Hazel and Augustus are two teenagers who share an acerbic wit, a disdain for the conventional, and a love that sweeps them on a journey. Their relationship is all the more miraculous, given that Hazel's other constant companion is an oxygen tank, Gus jokes about his prosthetic leg, and they meet and fall in love at a cancer support group.
The character of Augustus Waters originally had deep blue eyes according to John Green's novel but in the film, Ansel Elgort retained his natural, hazel colored eyes. See more »
(At 2 minutes) On the left page of the book Hazel was reading, the word "to" was written 6 times. See more »
Hazel Grace Lancaster:
I believe we have a choice in this world about how to tell sad stories. On the one hand, you can sugarcoat it the way they do in movies and romance novels, where beautiful people learn beautiful lessons, where nothing is too messed up that can't be fixed with an apology and a Peter Gabriel song. I like that version as much as the next girl, believe me. It's just not the truth. This is the truth. Sorry.
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The 20th Century Fox logo is darker than normal, and when it's fully appeared it pans upward to a star-filled sky. See more »
Extended version contains 5 additional scenes with 1 alternate scene as follows:
When Hazel tells her mother that she is going to Amsterdam, Frannie consents but wants her to see the doctor. Hazel evades the question of whether she's in relationship with Gus. The next morning, both mother and daughter visit Dr. Maria who has reservations about her health and says that she would approve if someone who is familiar with her condition accompanies Hazel for the trip - Hazel suggests her mother for that.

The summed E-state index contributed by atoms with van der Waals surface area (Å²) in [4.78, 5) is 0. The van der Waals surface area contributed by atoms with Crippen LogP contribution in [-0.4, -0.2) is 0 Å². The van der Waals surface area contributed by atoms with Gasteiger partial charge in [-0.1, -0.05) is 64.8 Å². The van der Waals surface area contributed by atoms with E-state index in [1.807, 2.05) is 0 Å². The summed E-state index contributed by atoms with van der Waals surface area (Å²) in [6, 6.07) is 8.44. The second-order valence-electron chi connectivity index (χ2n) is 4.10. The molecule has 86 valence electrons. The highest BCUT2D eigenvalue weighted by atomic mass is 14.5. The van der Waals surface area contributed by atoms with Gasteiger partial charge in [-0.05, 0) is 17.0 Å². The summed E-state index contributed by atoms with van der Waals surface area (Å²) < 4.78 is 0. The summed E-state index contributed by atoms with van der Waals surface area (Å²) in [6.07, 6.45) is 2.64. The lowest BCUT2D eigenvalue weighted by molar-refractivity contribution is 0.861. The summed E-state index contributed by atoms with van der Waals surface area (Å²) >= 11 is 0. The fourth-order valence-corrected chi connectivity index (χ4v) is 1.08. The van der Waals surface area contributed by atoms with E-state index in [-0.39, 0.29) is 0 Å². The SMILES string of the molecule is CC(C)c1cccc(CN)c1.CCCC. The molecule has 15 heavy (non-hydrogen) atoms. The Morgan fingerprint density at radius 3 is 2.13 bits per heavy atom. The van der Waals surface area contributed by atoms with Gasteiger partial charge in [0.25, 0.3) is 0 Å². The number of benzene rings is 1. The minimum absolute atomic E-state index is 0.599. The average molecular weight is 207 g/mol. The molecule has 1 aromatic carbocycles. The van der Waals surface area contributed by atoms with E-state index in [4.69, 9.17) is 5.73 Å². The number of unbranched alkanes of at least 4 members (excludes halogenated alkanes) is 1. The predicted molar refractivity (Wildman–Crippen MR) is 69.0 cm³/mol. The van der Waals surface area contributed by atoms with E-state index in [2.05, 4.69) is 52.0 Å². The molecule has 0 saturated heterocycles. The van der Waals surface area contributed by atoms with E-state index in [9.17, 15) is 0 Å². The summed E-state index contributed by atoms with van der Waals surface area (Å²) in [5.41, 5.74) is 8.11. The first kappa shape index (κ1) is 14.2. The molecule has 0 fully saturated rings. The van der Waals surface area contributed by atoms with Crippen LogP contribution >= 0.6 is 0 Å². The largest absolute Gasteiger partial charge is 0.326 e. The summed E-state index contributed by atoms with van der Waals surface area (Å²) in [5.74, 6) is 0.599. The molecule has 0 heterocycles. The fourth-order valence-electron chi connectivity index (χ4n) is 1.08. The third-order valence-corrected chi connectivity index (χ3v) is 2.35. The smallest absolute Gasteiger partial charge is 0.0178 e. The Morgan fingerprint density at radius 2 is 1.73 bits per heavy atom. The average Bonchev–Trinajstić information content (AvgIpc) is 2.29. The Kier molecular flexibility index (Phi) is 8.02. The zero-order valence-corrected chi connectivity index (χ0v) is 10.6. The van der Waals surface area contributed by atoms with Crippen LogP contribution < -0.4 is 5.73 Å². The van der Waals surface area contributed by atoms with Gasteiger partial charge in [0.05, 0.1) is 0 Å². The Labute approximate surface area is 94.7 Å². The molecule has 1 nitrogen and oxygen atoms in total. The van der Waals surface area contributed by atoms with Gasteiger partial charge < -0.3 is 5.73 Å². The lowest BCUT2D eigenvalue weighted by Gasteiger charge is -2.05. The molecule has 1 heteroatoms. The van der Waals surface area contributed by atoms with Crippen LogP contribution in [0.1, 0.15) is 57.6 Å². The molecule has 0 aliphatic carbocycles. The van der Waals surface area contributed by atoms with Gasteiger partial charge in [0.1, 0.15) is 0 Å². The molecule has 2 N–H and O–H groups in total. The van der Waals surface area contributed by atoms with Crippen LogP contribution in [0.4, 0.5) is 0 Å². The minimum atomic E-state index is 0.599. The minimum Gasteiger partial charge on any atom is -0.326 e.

When Gus messages her, Hazel simply switches off the phone.
The "grenade talk" between Gus and Hazel is not as serious in tone than in the theatrical version.
Following the "grenade talk", Gus and Hazel talk about finding the most creative title for their classified ad for the swing. Gus admits of liking her but they just shake hands.
John Green's cameo is longer here. The little girl that Hazel meets in the airport asks her about the tubes on her nose. The man (Green) wants to apologize, but Hazel explains the whole thing and even allows her to try it. She thanks Hazel and then leaves with him. Gus' hands are wet so he wipes it with her jacket.
When Gus is driven to the hospital in an ambulance with Hazel accompanying her, he asks her to either tell a story or a poem. She recites poem 'The Red Wheelbarrow'.
I went into this movie not having read the book and not knowing anything more than the overall plot. I am a sucker for a good love story, especially love that I can relate to. The pain and emotions felt by the characters felt so real, as if I was feeling the same emotions.
Though this was THE SADDEST movie I have ever seen, it was also one of the most beautiful, as it truly showed how exhilarating and comforting and exciting love is.
I probably cried throughout about half of the movie, along with the rest of the audience. I cried to the point of heaving out loud and needing more than the 2 tissues I came in with. Again, the actors really expressed the emotions of the characters well and I felt that.
I am going to see it again for sure.
GO SEE IT IF YOU LOVE EMOTIONAL MOVIES!
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